Application of the diagnostic radiological index of protection to protective garments

Authors


Abstract

Purpose:

Previously, the diagnostic radiological index of protection (DRIP) was proposed as a metric for quantifying the protective value of radioprotective garments. The DRIP is a weighted sum of the percent transmissions of different radiation beams through a garment. Ideally, the beams would represent the anticipated stray radiation encountered during clinical use. However, it is impractical to expect a medical physicist to possess the equipment necessary to accurately measure transmission of scattered radiation. Therefore, as a proof of concept, the authors tested a method that applied the DRIP to clinical practice.

Methods:

Primary beam qualities used in interventional cardiology and radiology were observed and catalogued. Based on the observed range of beam qualities, five representative clinical primary beam qualities, specified by kV and added filtration, were selected for this evaluation. Monte Carlo simulations were performed using these primary beams as source definitions to generate scattered spectra from the clinical primary beams. Using numerical optimization, ideal scatter mimicking primary beams, specified by kV and added aluminum filtration, were matched to the scattered spectra according to half- and quarter-value layers and spectral shape. To within reasonable approximation, these theoretical scatter-mimicking primary beams were reproduced experimentally in laboratory x ray beams and used to measure transmission through pure lead and protective garments. For this proof of concept, the DRIP for pure lead and the garments was calculated by assigning equal weighting to percent transmission measurements for each of the five beams. Finally, the areal density of lead and garments was measured for consideration alongside the DRIP to assess the protective value of each material for a given weight.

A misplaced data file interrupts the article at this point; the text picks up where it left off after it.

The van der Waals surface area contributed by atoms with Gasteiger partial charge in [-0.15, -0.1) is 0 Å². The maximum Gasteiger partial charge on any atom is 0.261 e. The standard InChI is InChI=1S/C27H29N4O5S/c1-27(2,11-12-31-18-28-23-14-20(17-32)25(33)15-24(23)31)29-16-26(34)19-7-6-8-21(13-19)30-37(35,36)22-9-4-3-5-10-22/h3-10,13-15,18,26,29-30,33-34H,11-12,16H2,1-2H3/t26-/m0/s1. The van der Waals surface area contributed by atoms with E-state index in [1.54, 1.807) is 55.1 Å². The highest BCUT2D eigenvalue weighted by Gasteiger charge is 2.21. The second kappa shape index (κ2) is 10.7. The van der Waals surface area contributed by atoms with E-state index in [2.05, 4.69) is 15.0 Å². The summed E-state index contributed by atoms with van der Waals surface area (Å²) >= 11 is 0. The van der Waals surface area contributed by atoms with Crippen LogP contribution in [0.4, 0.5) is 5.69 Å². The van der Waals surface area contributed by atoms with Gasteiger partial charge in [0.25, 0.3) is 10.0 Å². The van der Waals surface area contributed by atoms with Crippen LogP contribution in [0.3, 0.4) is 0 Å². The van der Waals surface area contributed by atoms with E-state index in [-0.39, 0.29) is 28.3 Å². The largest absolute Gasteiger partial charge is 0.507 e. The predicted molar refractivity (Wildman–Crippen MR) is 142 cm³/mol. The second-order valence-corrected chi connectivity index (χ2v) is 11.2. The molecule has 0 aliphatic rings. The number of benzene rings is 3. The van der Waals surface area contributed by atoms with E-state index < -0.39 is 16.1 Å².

Results:

The authors identified ideal scatter mimicking primary beams that matched scattered spectra to within 0.01 mm for half- and quarter-value layers in copper and within 5% for the shape function. The corresponding experimental scatter-mimicking primary beams matched the Monte Carlo generated scattered spectra with maximum deviations of 6.8% and 6.6% for half- and quarter-value layers. The measured DRIP for 0.50 mm lead sheet was 2.0, indicating that it transmitted, on average, 2% of incident radiation. The measured DRIP for a lead garment and one lead-alternative garment closely matched that for pure lead of 0.50 mm thickness. The DRIP for other garments was substantially higher than 0.50 mm lead (3.9–5.4), indicating they transmitted about twice as much radiation. When the DRIP was plotted versus areal density, it was clear that, of the garments tested, none were better than lead on a weight-by-weight basis.

Conclusions:

A method for measuring the DRIP for protective garments using scatter-mimicking primary beams was developed. There was little discernable advantage in protective value per unit weight for lead-alternative versus lead-only garments. Careful consideration must be given to the balance of protection and weight when choosing a lead-alternative protective garment with a lower specified “lead equivalence,” e.g., 0.35 mm. The DRIP has the potential to resolve this dilemma. Reporting the DRIP relative to areal density is an ideal metric for objective comparisons of protective garment performance, considering both protective value in terms of transmission of radiation and garment weight.

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